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Hi, I’m Rachel.

I’m a freelance writer, transcriptionist, and podcast host! Check out my Podcast, hire me, or read about my adventures!

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This is Trail Name Here.

This is a space where I share life stories, write, and connect people. I’m glad you’re here to join me by listening to Podcast Here, reading my blog, or looking back at my journey on the Appalachian Trail.

Instagram: @TrailNameHere

Days 158 + 159

Days 158 + 159

Day 158: Mile 1612.6 | Stealth Camp Near "Split Rock"

We woke up to more rain. But we knew we couldn't stay here any longer. Armed with a few bars we headed in the direction of Bennington, VT and our next resupply. The rain was cold and we walked very quickly to keep warm. The trail was completely mud. Like unavoidable mud, slippery and wet the whole way. My shoes were caked in mud, and inside I could feel little balls of mud forming rock like structures where blisters would eventually form. We made it the seven miles to Congdon Shelter much faster than we anticipated. There, we sat and had a quick break with Jackrabbit, who was waiting for the rest of his friends. After a small snack, Miles and I got back on the 'road' and shortly we arrived at the rocky descent into Bennington. After the rain, these rocks proved to be slippery and dangerous. Miles went slowly behind me while I sped down the rocks toward food. When I looked back, after nearly falling, I couldn't see him. I called to him, nervous, and he yelled back to me. He was frustrated and hangry and was in no mood to deal with wet slippery rocks. That's the trail, though, every time you're hungry or you think you're home free the trail throws you a challenge.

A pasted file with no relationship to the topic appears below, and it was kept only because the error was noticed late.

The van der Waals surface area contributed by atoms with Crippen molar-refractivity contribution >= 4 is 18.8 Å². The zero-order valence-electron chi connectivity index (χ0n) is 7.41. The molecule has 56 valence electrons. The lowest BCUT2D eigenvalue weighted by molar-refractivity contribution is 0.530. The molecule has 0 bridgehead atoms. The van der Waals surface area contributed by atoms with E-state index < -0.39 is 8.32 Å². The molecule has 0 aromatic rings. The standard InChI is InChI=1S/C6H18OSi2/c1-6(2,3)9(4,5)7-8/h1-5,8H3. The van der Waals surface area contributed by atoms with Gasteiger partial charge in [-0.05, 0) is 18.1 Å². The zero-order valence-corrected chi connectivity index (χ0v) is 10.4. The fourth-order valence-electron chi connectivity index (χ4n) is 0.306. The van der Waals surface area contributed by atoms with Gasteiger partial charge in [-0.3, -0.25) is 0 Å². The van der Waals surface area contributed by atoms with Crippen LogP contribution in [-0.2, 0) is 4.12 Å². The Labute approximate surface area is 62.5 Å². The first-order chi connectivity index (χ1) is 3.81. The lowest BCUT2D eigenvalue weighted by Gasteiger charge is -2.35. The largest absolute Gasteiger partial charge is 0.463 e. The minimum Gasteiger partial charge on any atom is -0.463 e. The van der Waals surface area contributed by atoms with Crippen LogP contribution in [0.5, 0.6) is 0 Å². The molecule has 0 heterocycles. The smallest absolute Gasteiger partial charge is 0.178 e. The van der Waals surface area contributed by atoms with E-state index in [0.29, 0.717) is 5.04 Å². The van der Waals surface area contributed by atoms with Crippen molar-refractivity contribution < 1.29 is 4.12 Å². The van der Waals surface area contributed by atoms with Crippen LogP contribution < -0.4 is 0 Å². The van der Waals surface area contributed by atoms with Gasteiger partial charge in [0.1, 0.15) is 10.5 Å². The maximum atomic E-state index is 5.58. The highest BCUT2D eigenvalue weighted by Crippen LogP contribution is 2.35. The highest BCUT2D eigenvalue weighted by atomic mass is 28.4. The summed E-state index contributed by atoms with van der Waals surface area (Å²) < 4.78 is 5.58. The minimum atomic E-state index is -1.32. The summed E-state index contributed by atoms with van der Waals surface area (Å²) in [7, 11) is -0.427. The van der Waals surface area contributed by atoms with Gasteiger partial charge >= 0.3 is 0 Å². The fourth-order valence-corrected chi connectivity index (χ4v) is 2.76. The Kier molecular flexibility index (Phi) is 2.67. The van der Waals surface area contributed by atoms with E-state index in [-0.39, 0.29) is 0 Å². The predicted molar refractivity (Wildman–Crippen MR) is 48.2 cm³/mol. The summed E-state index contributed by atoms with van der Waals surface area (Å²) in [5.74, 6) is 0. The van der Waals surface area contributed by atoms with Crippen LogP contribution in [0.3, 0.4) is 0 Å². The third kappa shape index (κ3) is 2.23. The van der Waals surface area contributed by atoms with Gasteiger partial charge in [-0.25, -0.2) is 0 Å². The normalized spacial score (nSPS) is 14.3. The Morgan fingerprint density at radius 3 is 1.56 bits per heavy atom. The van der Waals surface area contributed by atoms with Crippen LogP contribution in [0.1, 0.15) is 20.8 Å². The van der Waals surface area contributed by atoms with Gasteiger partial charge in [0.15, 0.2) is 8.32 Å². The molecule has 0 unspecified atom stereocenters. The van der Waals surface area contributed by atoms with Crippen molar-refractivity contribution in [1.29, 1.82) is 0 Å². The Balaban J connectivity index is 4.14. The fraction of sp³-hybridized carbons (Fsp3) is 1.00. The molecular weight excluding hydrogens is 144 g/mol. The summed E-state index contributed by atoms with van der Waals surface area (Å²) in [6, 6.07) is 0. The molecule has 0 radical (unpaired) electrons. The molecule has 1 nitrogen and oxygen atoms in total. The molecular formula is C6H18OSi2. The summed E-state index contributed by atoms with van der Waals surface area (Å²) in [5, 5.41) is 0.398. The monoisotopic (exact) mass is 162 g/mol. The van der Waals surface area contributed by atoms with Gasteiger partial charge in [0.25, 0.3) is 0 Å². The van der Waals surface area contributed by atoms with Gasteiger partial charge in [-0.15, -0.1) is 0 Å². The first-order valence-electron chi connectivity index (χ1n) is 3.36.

He made it down to the bottom, annoyed, and we crossed the street together to a trailhead parking lot. The staff of the Orvis headquarters were there doing trail magic, one of their co-workers was supposed to be hiking through on that day. We were so excited! Both of us were hungry and low on money. We got to eat so much home cooked food and fresh fruits and even a cold beer! That trail magic saved us. We were about to eat trail food for dinner, even though we were in town, just to save a few bucks. It was a dismal idea and we were so thankful to get some good food.


As we ate, the sun came out. We laid out everything in our packs on the dark pavement in the sun. Our gear seemed to dry magically fast. I didn't take off my shoes and socks to dry, which was definitely a mistake but I was too lazy. I called my mom and she put together a care package for me and arranged to send it to Hanover, NH. We were only in the beginning of New Hampshire, but it felt like we were so close to home. I'd been waiting so long to get to Vermont. Well, not waiting so much as working hard to get there, but hey it felt kind of like waiting.

After we stuffed ourselves in the good company of Wolf Pack, we caught a ride from one of the Orvis employees to K&J Discount Center, a store that sold nearly expiring or expired groceries. He had thru-hiked the PCT a couple of years ago and told us all about it on our way downtown. K&J ended up being awesome! It was sort of like a small Ocean State Job Lot with only food. It had all kinds of things we couldn't usually afford: almond butter, pro-bars, rx bars, turmeric ginger tea, etc. It was so nice. I still spent $40 on my resupply but I think I had twice as much as I would normally get for that amount of money. My pack was stuffed to the gills and heavy but it was so worth it.